From Elizabeth Keckly's designs as a freewoman for Abraham Lincoln's wife to flamboyant clothing showcased by Patrick Kelly in Paris, Black designers have made major contributions to American fashion. However, many of their achievements have gone unrecognized. A new book, Black Designers in American Fashion, edited by MFIT Assistant Curator Elizabeth Way and inspired by the award-winning exhibition at the Museum at FIT, uncovers hidden histories of Black designers at a time when conversations about representation and racialised experiences in the fashion industry have reached all-time highs.
In chapters from leading and up-and-coming authors and curators, Black Designers in American Fashion uses previously unexplored sources to show how Black designers helped build America's global fashion reputation. From enslaved 18th-century dressmakers to 20th-century “star” designers, via independent modistes and Seventh Avenue workers, the book traces the changing experiences of Black designers under conditions such as slavery, segregation, and the Civil Rights Movement. Black Designers in American Fashion shows that within these contexts Black designers maintained multifaceted practices which continue to influence American and global style today.
"In many ways [Black Designers in American Fashion] is a sad commentary about the world of fashion, but the knowledge gained here is irreplaceable and found in no other publication. This is not a coffee table book; this is a book that must actually be read in order to comprehend just how important Black designers have been and how in some cases made monumental and historical contributions to fashion." - New York Journal of Books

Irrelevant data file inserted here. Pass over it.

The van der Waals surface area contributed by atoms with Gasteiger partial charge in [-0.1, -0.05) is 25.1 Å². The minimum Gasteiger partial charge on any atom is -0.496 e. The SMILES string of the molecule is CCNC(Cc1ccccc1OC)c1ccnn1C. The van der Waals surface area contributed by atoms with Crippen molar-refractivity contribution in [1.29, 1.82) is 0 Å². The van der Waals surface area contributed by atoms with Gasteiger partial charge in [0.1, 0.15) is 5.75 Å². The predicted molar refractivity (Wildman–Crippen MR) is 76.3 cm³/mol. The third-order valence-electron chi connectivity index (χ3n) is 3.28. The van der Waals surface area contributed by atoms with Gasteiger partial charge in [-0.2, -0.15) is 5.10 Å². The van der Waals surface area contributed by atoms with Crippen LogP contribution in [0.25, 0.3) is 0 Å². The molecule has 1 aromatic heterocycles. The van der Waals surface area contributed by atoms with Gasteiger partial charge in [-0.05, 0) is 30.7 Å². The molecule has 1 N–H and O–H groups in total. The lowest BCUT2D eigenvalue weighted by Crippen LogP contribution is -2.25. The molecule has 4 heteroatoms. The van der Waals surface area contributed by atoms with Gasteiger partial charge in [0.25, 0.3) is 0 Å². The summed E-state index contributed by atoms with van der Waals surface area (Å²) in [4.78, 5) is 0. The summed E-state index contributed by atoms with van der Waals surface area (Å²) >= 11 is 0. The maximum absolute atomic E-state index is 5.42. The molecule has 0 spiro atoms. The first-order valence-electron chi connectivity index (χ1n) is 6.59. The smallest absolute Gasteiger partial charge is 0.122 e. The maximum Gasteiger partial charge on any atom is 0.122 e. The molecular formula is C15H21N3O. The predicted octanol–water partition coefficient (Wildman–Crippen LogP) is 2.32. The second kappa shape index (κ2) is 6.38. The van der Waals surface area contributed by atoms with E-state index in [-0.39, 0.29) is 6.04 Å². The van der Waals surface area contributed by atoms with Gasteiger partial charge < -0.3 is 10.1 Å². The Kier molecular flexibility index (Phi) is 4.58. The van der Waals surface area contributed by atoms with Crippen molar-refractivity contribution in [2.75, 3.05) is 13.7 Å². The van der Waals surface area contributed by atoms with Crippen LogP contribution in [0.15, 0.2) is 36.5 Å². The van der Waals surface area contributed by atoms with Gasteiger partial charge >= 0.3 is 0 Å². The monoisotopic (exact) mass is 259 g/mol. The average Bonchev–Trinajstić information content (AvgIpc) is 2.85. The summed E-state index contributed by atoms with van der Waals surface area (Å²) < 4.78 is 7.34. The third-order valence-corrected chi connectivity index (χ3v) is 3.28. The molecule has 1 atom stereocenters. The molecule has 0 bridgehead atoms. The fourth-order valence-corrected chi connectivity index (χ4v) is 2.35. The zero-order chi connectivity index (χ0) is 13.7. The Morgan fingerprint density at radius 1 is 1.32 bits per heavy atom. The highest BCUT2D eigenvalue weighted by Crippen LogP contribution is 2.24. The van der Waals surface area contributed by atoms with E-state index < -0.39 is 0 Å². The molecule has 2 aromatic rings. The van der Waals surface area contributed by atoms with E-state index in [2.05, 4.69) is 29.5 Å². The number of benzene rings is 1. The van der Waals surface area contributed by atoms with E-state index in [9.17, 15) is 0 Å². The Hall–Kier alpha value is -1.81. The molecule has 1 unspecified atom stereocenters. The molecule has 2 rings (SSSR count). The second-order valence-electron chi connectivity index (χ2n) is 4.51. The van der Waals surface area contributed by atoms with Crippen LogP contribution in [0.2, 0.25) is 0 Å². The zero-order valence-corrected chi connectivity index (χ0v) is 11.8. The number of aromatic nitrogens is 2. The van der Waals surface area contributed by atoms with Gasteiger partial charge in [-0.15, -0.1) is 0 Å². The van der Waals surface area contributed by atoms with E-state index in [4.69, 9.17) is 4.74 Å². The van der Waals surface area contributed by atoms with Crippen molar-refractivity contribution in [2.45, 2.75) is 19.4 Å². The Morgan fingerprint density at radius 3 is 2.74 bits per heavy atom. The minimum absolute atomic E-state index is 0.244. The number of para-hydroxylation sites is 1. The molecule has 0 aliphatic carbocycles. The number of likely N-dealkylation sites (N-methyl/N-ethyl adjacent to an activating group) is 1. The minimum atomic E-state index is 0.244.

Interweaving fashion design and American cultural history, the book fills critical gaps in the history of fashion and offers insights and context to students of fashion, design, and American and African American history and culture. Watch the video above for a conversation between editor Elizabeth Way and authors Kristen E. Stewart, Katie Knowles, and Darnell Jamal Lisby as they discuss the significance of Black American fashion makers from the nineteenth century to the late twentieth century. Black designers have always impacted American fashion culture, and these scholars' works reveal their erased histories.
Black Designers in American Fashion is edited by Elizabeth Way and published by Bloomsbury. Visit the website to read an extract of the book, or to find out more.